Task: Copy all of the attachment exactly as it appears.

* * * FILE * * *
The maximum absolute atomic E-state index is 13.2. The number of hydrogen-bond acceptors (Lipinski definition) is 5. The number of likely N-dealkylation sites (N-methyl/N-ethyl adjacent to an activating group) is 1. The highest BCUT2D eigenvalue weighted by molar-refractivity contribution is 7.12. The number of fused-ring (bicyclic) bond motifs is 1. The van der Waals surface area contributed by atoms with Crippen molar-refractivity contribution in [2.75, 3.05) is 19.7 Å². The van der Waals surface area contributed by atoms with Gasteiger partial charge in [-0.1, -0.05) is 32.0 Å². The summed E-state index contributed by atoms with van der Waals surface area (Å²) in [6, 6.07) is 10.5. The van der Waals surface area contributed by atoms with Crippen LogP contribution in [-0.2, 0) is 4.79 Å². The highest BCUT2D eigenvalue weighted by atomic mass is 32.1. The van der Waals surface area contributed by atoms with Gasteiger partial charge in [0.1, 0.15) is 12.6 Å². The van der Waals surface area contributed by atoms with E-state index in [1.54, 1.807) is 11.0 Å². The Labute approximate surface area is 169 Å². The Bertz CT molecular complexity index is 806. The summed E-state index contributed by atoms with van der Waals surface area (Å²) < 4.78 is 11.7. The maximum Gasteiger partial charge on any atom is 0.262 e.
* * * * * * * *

The maximum absolute atomic E-state index is 13.2. The number of hydrogen-bond acceptors (Lipinski definition) is 5. The number of likely N-dealkylation sites (N-methyl/N-ethyl adjacent to an activating group) is 1. The highest BCUT2D eigenvalue weighted by molar-refractivity contribution is 7.12. The number of fused-ring (bicyclic) bond motifs is 1. The van der Waals surface area contributed by atoms with Crippen molar-refractivity contribution in [2.75, 3.05) is 19.7 Å². The van der Waals surface area contributed by atoms with Gasteiger partial charge in [-0.1, -0.05) is 32.0 Å². The summed E-state index contributed by atoms with van der Waals surface area (Å²) in [6, 6.07) is 10.5. The van der Waals surface area contributed by atoms with Crippen LogP contribution in [-0.2, 0) is 4.79 Å². The highest BCUT2D eigenvalue weighted by atomic mass is 32.1. The van der Waals surface area contributed by atoms with Gasteiger partial charge in [0.1, 0.15) is 12.6 Å². The van der Waals surface area contributed by atoms with E-state index in [1.54, 1.807) is 11.0 Å². The Labute approximate surface area is 169 Å². The Bertz CT molecular complexity index is 806. The summed E-state index contributed by atoms with van der Waals surface area (Å²) < 4.78 is 11.7. The maximum Gasteiger partial charge on any atom is 0.262 e.